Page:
Gordon Brown is in a tight spot after last week's Smeargate revelations. On the economy, despite a huge fiscal stimulus and the adoption of quantitative easing, the longed-for green shoots of recovery are as elusive as ever.
So how will voters view an expansive package of green measures that prioritises the environment when they face tax rises and cuts in services, and can Brown and Darling's green policies be justified as the centrepiece of what is effectively an austerity Budget?
So far Brown and Chancellor Alistair Darling have been behind the curve when forecasting the severity of the downturn. As recently as November's Pre-Budget Report, Darling predicted that GDP would shrink by between 0.75% and 1.25%; the Bank of England now believes that figure will be 3.5%. In last year's Budget, Darling envisaged a debt of 42.5bn for 2009 when the real figure is more than 90bn. His forecast for 2010 was that we'd borrow 38bn; the true figure will be around 175bn. Public spending is predicted to reach an incredible 48% of national income next year.
In the circumstances there was an inevitability about the Government's enthusiastic embrace of the green agenda; Brown's one remaining chance to square the economic circle.
It is, of course, just possible that the campaign to brand this as a green Budget is not just a cynical exercise in drawing positives from the bleakest economic outlook for a generation. Like Barack Obama, Brown has placed the threat of global warming almost on a par with the economic downturn, and recently identified the fight against climate change as the means by which the economy will be turned around.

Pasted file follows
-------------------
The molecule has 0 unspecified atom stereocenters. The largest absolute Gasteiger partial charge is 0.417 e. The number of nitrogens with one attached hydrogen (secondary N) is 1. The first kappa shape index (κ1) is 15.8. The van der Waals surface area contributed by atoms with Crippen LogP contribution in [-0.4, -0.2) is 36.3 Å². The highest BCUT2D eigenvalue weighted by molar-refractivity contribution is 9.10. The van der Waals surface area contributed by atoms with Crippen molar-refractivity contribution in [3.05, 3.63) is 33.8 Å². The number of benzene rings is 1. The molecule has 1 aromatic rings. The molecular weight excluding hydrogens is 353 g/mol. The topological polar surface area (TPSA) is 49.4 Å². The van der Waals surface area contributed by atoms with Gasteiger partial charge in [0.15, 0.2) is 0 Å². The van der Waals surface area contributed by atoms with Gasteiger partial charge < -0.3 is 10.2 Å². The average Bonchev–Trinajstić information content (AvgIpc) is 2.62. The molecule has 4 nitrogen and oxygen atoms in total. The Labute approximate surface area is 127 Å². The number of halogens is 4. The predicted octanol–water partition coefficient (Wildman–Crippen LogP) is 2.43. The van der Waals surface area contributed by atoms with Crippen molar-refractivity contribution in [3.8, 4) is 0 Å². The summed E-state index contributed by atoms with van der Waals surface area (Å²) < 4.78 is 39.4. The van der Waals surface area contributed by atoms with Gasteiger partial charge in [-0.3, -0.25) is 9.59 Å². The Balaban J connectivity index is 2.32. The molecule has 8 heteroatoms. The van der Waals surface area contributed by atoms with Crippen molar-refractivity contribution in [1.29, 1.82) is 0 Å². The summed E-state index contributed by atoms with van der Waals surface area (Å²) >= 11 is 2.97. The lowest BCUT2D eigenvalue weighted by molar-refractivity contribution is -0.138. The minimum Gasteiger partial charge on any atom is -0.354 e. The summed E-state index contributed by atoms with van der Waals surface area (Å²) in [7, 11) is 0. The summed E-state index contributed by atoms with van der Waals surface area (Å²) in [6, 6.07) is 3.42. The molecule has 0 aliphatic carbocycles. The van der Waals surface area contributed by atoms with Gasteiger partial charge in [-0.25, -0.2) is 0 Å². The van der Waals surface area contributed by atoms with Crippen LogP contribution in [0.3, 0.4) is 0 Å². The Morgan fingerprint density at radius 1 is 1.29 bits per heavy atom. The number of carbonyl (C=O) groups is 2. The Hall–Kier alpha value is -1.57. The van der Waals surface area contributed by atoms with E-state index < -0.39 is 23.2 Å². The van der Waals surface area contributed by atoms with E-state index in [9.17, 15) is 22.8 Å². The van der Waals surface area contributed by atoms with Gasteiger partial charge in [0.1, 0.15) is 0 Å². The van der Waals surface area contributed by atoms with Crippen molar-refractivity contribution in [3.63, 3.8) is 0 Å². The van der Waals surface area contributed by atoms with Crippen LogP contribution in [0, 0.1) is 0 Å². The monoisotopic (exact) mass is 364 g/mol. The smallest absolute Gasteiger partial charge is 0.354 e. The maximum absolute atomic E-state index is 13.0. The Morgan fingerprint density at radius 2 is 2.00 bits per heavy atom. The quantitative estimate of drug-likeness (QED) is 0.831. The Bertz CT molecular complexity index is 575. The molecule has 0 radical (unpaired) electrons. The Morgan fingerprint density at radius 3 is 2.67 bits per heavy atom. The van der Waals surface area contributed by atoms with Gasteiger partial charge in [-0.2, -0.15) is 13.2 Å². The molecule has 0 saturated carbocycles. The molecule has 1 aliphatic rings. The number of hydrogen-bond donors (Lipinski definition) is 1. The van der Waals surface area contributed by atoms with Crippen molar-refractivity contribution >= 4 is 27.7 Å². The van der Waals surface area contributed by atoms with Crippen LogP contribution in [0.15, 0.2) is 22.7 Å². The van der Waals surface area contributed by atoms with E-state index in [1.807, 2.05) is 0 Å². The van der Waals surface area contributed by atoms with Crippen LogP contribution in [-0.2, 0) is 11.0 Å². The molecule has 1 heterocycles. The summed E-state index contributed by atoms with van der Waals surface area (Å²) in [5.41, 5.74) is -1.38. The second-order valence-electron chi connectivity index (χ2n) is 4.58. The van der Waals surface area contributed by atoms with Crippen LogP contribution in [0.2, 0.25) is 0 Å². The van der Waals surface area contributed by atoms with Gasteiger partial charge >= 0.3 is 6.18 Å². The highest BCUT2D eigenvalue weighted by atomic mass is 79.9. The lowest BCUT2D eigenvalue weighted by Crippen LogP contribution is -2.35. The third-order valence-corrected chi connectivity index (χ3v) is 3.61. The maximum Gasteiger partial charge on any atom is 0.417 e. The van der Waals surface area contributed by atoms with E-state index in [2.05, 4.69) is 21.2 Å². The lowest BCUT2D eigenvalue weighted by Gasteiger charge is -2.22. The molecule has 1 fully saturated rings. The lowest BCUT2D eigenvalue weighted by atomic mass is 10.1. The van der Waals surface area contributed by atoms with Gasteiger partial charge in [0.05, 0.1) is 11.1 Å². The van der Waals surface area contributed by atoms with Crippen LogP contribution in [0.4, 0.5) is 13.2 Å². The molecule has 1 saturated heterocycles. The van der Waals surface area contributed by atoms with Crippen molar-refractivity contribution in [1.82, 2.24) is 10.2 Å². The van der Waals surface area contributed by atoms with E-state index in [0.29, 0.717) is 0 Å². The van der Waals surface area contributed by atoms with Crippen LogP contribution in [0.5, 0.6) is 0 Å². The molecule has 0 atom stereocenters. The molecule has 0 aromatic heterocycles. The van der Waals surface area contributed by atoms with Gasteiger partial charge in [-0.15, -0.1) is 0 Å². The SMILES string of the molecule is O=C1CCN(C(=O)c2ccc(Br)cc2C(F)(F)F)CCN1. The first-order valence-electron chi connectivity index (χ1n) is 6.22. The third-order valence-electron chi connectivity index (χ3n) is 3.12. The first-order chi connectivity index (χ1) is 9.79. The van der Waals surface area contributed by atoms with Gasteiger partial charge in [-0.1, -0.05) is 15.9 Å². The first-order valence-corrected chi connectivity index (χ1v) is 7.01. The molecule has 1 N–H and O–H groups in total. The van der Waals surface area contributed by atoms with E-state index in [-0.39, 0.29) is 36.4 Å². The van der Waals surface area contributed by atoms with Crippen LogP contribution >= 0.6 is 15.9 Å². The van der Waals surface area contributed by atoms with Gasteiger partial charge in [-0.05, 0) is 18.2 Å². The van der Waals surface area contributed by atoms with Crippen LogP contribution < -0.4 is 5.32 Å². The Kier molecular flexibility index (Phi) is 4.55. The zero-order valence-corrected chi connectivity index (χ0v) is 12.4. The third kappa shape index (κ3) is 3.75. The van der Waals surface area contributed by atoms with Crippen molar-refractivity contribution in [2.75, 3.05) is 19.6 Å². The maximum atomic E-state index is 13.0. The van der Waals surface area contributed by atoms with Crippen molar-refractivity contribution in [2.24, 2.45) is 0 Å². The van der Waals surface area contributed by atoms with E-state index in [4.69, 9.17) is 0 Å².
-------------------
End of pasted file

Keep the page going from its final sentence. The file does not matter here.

The green measures that will be unveiled by Darling on Wednesday are "a major part of our plan for the recovery in the Budget", said Brown, who expects his green policies to lead to the "creation of 400,000 green jobs (by switching to a] low-carbon economy" by 2017.
Patrick Harvie MSP, the leader of the Scottish Green Party, says "some of the measures likely to be in the Budget are worthwhile and to be welcomed". But he's under no illusions that the radical, wholesale change he advocates is on the agenda. "My fundamental objection is that there's no sense of Government trying to achieve a transformation of society or in the way our economy functions," says Harvie. "Our approach to industry, for instance, seems absurd: we should be promoting public transport but we've got bus manufacturers going out of business at the same time that we're paying people to buy cars."
The recent initiative on electric cars – which saw Lord Mandelson and Geoff Hoon whizzing around Knockhill in the first electric mini – is a classic example of why the Government is a convert to green causes. Politically, the pledge to spend 250m giving motorists willing to buy electric cars discounts of 2,000 to 5,000 was a no-lose proposition.
Not only was it a quid pro quo to get the go-ahead for the third runway at Heathrow, it is also money that won't be spent until 2011-12 yet gives the impression of helping a car industry on its knees. That's of some benefit when a substantial number of Britain's 800,000 automotive workers live in marginal constituencies in the West Midlands.
Whether the scheme itself will make a difference to global warming or sustain motor manufacturers remains to be seen. Only 0.01% of cars in Britain are electric, and at 5,000 per car only 50,000 more would be made (300,000 new cars were sold in Britain last month). The electricity would come from the National Grid, which gets 75% of its power from fossil fuels. Far from saving emissions, some experts believe electric cars could double them.